Transhumance along the river Adige: LIFEstockProtect Competence Center on excursion

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Recently,the shepherd course from the vocational school for agriculture and home economics in Salern, which is also a competence centre for LIFEstockProtect, visited the shepherd couple Sandra and Daniel and their – at least for South Tyrol – very special project. The topic and content of the training day was targeted pasture management and dam maintenance on the banks of the Adige. The medium to long-term goal is to promote and develop the professional figure of shepherds by enhancing their role not only in the economic and social sphere, but also in the ecological sphere.

Daniel and Sandra have been running a kind of transhumance project along the Adige dams between Salurn and Lana since the beginning of the year, in coordination with the Office for Torrent Control. In this way, they have all-year-round grazing, which is more arduous due to the constant presence of the shepherd with his flock, but it makes it possible to utilise the natural vegetation even in winter and to have the herding and livestock guarding dogs working all year round and not just on the summer pastures. In fact, the dogs play a key role in guiding the herd and protecting it from large predators. The first task is entrusted to a Border Collie and four Lessinia and Lagorai sheepdogs. Energetic and brilliant breeds that constantly circle the herd to ensure that every animal stays close. The protection of the livestock, however, is entrusted to four Pastori della Sila and a Maremmano Abbruzzese, who only go on alert when they sense danger and remain calm the rest of the time. Cooperation between herding and livestock guarding dogs and their owners is fundamental for herd management: the presence of the dog and the shepherdess, as well as other prevention methods, are in fact the best way to coexist with large predators (EU Commission, 2022).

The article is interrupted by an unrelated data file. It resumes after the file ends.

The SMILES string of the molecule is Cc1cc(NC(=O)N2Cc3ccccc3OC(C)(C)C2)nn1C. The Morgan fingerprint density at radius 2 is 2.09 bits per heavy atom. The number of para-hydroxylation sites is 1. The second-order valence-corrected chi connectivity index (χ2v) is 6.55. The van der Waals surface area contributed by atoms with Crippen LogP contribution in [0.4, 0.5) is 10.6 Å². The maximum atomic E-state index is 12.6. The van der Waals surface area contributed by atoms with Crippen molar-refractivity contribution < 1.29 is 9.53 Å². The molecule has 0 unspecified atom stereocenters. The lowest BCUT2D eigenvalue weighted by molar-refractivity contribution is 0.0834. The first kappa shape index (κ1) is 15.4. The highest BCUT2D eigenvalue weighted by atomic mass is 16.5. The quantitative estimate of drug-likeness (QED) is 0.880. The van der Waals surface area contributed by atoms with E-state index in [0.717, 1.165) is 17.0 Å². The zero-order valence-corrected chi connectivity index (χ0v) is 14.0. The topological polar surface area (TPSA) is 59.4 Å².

Advantages of guided grazing